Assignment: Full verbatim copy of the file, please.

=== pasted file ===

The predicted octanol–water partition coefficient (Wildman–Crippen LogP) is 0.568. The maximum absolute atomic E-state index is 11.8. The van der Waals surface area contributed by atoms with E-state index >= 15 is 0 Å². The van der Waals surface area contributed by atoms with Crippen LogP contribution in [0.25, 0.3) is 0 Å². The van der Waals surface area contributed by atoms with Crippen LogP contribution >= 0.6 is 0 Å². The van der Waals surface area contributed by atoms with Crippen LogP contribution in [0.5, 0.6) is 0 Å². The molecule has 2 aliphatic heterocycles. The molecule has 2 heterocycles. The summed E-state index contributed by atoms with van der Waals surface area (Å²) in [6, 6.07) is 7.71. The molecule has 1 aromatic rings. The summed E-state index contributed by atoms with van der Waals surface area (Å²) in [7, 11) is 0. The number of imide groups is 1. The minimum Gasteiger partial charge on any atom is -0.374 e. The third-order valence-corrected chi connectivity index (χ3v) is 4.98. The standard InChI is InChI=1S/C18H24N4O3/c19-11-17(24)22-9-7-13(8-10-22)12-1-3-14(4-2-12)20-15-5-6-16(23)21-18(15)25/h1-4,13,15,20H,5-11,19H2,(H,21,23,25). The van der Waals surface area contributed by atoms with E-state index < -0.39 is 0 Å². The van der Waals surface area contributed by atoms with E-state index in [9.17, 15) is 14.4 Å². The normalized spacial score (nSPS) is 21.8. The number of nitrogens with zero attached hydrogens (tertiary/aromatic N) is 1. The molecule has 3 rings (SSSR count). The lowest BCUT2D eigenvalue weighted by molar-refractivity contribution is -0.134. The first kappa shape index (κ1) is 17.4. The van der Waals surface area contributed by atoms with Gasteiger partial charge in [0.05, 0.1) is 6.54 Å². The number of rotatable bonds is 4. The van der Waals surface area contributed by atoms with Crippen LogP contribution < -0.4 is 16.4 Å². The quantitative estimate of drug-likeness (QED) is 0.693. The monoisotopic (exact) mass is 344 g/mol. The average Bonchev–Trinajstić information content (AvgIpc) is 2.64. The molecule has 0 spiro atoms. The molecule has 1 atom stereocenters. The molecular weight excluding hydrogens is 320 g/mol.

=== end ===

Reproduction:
The predicted octanol–water partition coefficient (Wildman–Crippen LogP) is 0.568. The maximum absolute atomic E-state index is 11.8. The van der Waals surface area contributed by atoms with E-state index >= 15 is 0 Å². The van der Waals surface area contributed by atoms with Crippen LogP contribution in [0.25, 0.3) is 0 Å². The van der Waals surface area contributed by atoms with Crippen LogP contribution >= 0.6 is 0 Å². The van der Waals surface area contributed by atoms with Crippen LogP contribution in [0.5, 0.6) is 0 Å². The molecule has 2 aliphatic heterocycles. The molecule has 2 heterocycles. The summed E-state index contributed by atoms with van der Waals surface area (Å²) in [6, 6.07) is 7.71. The molecule has 1 aromatic rings. The summed E-state index contributed by atoms with van der Waals surface area (Å²) in [7, 11) is 0. The number of imide groups is 1. The minimum Gasteiger partial charge on any atom is -0.374 e. The third-order valence-corrected chi connectivity index (χ3v) is 4.98. The standard InChI is InChI=1S/C18H24N4O3/c19-11-17(24)22-9-7-13(8-10-22)12-1-3-14(4-2-12)20-15-5-6-16(23)21-18(15)25/h1-4,13,15,20H,5-11,19H2,(H,21,23,25). The van der Waals surface area contributed by atoms with E-state index < -0.39 is 0 Å². The van der Waals surface area contributed by atoms with E-state index in [9.17, 15) is 14.4 Å². The normalized spacial score (nSPS) is 21.8. The number of nitrogens with zero attached hydrogens (tertiary/aromatic N) is 1. The molecule has 3 rings (SSSR count). The lowest BCUT2D eigenvalue weighted by molar-refractivity contribution is -0.134. The first kappa shape index (κ1) is 17.4. The van der Waals surface area contributed by atoms with Gasteiger partial charge in [0.05, 0.1) is 6.54 Å². The number of rotatable bonds is 4. The van der Waals surface area contributed by atoms with Crippen LogP contribution < -0.4 is 16.4 Å². The quantitative estimate of drug-likeness (QED) is 0.693. The monoisotopic (exact) mass is 344 g/mol. The average Bonchev–Trinajstić information content (AvgIpc) is 2.64. The molecule has 0 spiro atoms. The molecule has 1 atom stereocenters. The molecular weight excluding hydrogens is 320 g/mol.